The most sacred city for Hindus, Varanasi (Kashi), has a unique personality possessing all the important pan-India Hindu sacred places in abbreviated form and spatially transposed in its landscape—hence, the city’s title of ‘cultural capital’ of India (Singh 1993, 1997). The sacred territory (kshetra) of Kashi is delimited by a pilgrimage circuit, known as Panchakroshi. In an abbreviated form, the Panchakroshi pilgrimage route of Varanasi symbolises the cosmic circuit, the center of which is the temple of Madhyameshvara and radial point at the shrine of Dehli Vinayaka, covering a distance of 88.5 km (Figure 5). There are 108 shrines and sacred spots along this route, archetypically indicating the integrity of the division of time (e.g. 12 zodiacs) and cardinality of space (nine planets in Hindu mythology, referring to eight directions and the center). Among the 108 shrines, 56 are related to Shiva (linga). The antiquity of this pilgrimage goes back to the mid-sixteenth century as described in the mythological Singh, Rana P.B. 2006. Pilgrimage in Hinduism: Historical Context & Modern Perspectives 228 Puranas (Singh 2003).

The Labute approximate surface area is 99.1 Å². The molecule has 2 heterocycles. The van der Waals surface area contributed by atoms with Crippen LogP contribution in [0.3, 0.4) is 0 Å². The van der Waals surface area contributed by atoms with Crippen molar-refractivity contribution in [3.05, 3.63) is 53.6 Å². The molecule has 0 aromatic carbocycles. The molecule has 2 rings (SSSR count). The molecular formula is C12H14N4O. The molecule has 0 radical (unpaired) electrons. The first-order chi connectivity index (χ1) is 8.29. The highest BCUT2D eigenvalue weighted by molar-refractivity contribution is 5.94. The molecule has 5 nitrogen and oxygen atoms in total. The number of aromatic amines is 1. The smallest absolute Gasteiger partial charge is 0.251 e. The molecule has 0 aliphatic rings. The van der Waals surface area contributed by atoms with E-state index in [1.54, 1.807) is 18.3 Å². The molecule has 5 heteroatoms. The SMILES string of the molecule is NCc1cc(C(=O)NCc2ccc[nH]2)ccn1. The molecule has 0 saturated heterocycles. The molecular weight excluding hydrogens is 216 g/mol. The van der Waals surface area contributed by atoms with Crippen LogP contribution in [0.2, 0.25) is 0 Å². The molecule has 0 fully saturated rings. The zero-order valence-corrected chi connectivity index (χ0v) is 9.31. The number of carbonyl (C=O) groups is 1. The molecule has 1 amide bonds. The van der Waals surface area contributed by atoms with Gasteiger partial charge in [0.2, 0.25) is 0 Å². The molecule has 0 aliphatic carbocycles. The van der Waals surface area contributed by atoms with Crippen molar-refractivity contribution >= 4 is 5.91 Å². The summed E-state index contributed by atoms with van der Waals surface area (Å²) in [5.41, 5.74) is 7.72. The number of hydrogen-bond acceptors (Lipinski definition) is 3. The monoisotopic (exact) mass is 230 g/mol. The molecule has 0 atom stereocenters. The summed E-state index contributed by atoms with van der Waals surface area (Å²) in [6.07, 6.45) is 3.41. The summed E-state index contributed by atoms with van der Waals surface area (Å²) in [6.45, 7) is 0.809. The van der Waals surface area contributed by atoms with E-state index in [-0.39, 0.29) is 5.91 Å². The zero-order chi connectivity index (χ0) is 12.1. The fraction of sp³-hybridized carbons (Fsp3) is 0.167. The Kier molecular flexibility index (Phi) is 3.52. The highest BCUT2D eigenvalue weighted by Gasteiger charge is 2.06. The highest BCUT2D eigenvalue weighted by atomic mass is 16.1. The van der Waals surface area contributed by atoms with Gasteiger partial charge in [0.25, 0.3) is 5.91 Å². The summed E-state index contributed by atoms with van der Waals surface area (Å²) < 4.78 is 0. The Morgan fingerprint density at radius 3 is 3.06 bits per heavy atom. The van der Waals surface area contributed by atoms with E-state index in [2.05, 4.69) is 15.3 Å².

The commonly accepted period for this scared journey is believed to be the intercalary month of leap year, commonly known as malamasa. During the last Panchakroshi Yatra in the Ashvina Malamasa (18 September-16 October 2001), a total of 52,310 devout local pilgrims and out-of-town pilgrim-tourists performed this sacred journey. To understand pilgrim-tourist experiences better, a survey was conducted with 432 pilgrimage participants by this author during Panchakroshi Yatra (see Singh 2003). According to the study, travel distance, level of faith, mental preparedness, cultural hierarchy, gender context, and various other life conditions, significantly influence the intensity of the experience. The survey found that small groups (3-6 persons) are the most common social setting for performing Panchakroshi Yatra, which is a finding consistent with Sopher’s (1968) observations in Gujarat (western India). The data also show the dominance of females (66.2 percent), which supports the perception that Hindu women are ‘more religious’ than men. This reflects to a large extent, the family-based nature of the pilgrimage experience. The majority of pilgrims were from a proximal area surrounding the city and district of Varanasi. In addition, people from Bengal form a significant cohort owing to the fact that Varanasi has been an important settlement destination for Bengalis since the twelfth century. The religious history of the city and the efficacy of the pilgrimage attract Hindus from all over India, as well as Nepal. Likewise, in recent years there has been a notable growth in diasporic Hindus from many other countries (e.g. Singapore, United States, Canada, Fiji, South Africa, etc) travelling to Varanasi to participate in the various pilgrimages (Singh 2001). Figure 15.5. The Panchakroshi Pilgrimage Circuit in Varanasi Well over half of the pilgrim-tourists are older people between the ages of 40 and 60. Adolescent devotees usually accompany their parents and grandparents to support and help them, but they also enjoy the fun of leisure pursuits and sightseeing in addition to the religious rituals of the pilgrimage. Approximately one fifth of the pilgrims surveyed belong to the lower classes, including peasantry and menial servants. Where education is low and dependency on Singh, Rana P.B. 2006. Pilgrimage in Hinduism: Historical Context & Modern Perspectives 229 subsistence farming is high, there is a strong belief in religious and ritualistic activities. Lower educational status is represented by a high percentage of pilgrims and vice versa. More than half (57%) of the foot-pilgrims from the local region claimed to have an education between primary school and graduation (grades 5–10), while among pilgrimage tourists it is around 70 percent. The predominance of the Brahmins caste is obvious in the observance of Hindu festivals and ritual performances, for by undertaking these rituals, they rejuvenate their professional images and religious status. The hierarchy of the higher-lower caste has a positive correspondence with the frequency of devotees. Brahmins and Merchant castes together share a little over half of the pilgrims (Singh 2003).